Leadership Corner

Forest Service supports Australia firefighting efforts

January 10th, 2020 at 1:48PM
Portrait of Chief Christiansen in uniform.
Chief Vicki Christiansen

Happy New Year and welcome back! I hope you spent time with family and friends, had some fun and recuperated after our whirlwind 2019. This week was just our first full week back at work together in 2020, and we are already deeply involved in one of the most important efforts occurring on the planet—the devastating wildfires currently burning in Australia.

My deepest sympathies are with the people in Australia who have lost their lives and homes. These fires have been burning since September, and over 26 million acres of land are on fire—an area larger than Massachusetts and New Hampshire combined.

The people of Australia face devastation on an unprecedented scale. In addition to the immediate destruction caused by the fires, their severity means that almost everything in affected areas is gone, leaving nothing to stop debris from washing into freshwater when rains come. Eventually, this could cause problems for drinking water supplies for major cities.

The fires have also caused a crisis for wildlife. World Wildlife Fund–Australia estimates that 1.25 billion animals have died. The platypuses in the north and west of the eastern Australian range may go locally extinct. The Australian government reports the loss of livestock will exceed 100,000 animals.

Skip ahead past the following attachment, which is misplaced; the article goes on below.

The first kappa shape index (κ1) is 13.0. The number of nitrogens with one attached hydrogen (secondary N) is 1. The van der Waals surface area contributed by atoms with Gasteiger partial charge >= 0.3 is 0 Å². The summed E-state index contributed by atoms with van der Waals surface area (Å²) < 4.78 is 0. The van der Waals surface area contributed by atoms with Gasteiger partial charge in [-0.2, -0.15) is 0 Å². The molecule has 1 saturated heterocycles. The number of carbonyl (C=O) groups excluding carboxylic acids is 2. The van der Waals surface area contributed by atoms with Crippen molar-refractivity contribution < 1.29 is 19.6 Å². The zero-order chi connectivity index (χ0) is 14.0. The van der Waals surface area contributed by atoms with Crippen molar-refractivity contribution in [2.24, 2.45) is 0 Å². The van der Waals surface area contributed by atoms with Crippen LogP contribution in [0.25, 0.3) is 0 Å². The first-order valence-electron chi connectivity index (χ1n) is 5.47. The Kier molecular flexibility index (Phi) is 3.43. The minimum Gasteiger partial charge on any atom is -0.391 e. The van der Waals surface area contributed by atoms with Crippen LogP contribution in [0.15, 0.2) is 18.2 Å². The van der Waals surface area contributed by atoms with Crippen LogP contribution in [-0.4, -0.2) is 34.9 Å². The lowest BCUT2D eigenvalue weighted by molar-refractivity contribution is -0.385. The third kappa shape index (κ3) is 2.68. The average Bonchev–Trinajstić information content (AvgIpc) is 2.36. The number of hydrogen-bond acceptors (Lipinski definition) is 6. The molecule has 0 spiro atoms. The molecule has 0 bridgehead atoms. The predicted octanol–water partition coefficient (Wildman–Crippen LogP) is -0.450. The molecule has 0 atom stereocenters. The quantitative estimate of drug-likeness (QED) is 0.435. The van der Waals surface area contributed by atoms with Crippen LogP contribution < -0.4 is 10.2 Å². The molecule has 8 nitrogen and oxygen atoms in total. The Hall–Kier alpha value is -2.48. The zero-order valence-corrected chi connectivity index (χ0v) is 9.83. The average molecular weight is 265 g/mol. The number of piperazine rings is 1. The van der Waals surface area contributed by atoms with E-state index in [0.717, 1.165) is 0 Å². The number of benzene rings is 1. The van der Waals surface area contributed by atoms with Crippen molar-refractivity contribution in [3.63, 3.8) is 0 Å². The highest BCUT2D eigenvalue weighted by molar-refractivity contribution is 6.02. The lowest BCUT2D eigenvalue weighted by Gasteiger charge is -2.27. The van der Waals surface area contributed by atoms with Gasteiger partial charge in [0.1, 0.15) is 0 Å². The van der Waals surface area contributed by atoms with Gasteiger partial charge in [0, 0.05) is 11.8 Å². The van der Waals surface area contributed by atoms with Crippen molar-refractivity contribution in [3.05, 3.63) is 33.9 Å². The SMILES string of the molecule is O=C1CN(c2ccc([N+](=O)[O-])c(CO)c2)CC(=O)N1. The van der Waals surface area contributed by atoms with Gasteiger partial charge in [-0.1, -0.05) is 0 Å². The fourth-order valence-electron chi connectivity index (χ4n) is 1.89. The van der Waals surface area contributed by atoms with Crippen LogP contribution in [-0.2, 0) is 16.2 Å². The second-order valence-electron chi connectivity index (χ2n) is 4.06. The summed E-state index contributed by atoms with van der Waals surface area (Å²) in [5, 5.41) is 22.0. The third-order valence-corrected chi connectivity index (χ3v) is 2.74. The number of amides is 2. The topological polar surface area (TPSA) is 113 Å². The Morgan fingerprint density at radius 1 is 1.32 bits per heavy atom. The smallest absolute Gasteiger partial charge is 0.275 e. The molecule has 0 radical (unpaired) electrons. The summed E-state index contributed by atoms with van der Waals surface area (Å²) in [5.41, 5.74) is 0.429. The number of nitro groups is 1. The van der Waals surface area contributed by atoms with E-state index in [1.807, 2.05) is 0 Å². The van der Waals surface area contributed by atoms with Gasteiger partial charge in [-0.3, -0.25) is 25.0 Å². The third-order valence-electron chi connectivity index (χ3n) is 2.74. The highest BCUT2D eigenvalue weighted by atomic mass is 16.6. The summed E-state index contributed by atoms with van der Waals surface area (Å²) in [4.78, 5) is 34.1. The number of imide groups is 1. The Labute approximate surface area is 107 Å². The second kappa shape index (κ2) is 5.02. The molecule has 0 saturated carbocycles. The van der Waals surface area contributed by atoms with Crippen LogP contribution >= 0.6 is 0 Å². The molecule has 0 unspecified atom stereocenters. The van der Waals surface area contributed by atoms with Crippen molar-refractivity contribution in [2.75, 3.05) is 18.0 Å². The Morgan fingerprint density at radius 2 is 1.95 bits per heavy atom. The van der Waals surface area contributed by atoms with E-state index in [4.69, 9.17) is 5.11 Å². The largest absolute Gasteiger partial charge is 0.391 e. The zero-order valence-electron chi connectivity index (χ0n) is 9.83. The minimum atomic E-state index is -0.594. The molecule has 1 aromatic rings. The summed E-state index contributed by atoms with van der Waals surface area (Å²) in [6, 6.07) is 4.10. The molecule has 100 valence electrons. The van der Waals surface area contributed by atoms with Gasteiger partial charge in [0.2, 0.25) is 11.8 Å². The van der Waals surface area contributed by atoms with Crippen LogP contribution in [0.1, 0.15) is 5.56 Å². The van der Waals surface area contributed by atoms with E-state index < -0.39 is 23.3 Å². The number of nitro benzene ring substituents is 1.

In short, it is a difficult situation in Australia. I am so proud to know that we have answered the call for assistance from our partners in the Australian Fire and Emergency Service Authorities Council and have deployed our colleagues to help. Shawna Legarza, director of Fire and Aviation Management, has toured fire sites throughout the country. We also have several teams pitching in on the ground.

Based on requests from the Australian Fire and Emergency Service Authorities Council, the National Interagency Fire Center sent 159 interagency personnel, including 87 from the USDA Forest Service, to help combat the bushfires. U.S. firefighters are filling critical wildfire and aviation management roles in New South Wales and Victoria. The United States, Australia and New Zealand have been exchanging fire assistance for more than 15 years.

Our fellow employees assisting their counterparts to fight these fires truly embody each one of our values. Service—They are serving something bigger than themselves and even their own country. Interdependence—We can’t do this alone. Australia and New Zealand are always here when we need them, most recently in 2018, and now we’re proud to be there when they need us. Diversity—Firefighters from three countries are combining assets and expertise to tackle these massive wildfires. Conservation—The fates of millions of people, animals and acres of land depend on our international fire teams. Safety—I can rest assured, knowing our employees and partners are being safe. When I get updates and see our colleagues in action in Australia, I truly know that This is Who We Are.

Take pride knowing our fellow employees continue to contribute to this incredible effort. But know that we are not done. The United States fire community intends to send another 100 fire personnel overseas in the near future. These devastating fires are still active, and Australia has just entered its hottest season of the year. Please keep its people, and ours, in your thoughts.

Shawna Legarza and Gordy Sachs, with USDA Forest Service, speak with a representative at a dispatch center in Australia.
Shawna Legarza, director of Fire and Aviation Management, and Gordy Sachs, chief of the All Hazard & International Fire Support Branch, at a dispatch center at the State Control Centre in Victoria, Australia, Jan. 8. The SCC is Victoria’s primary control centre for management of emergencies.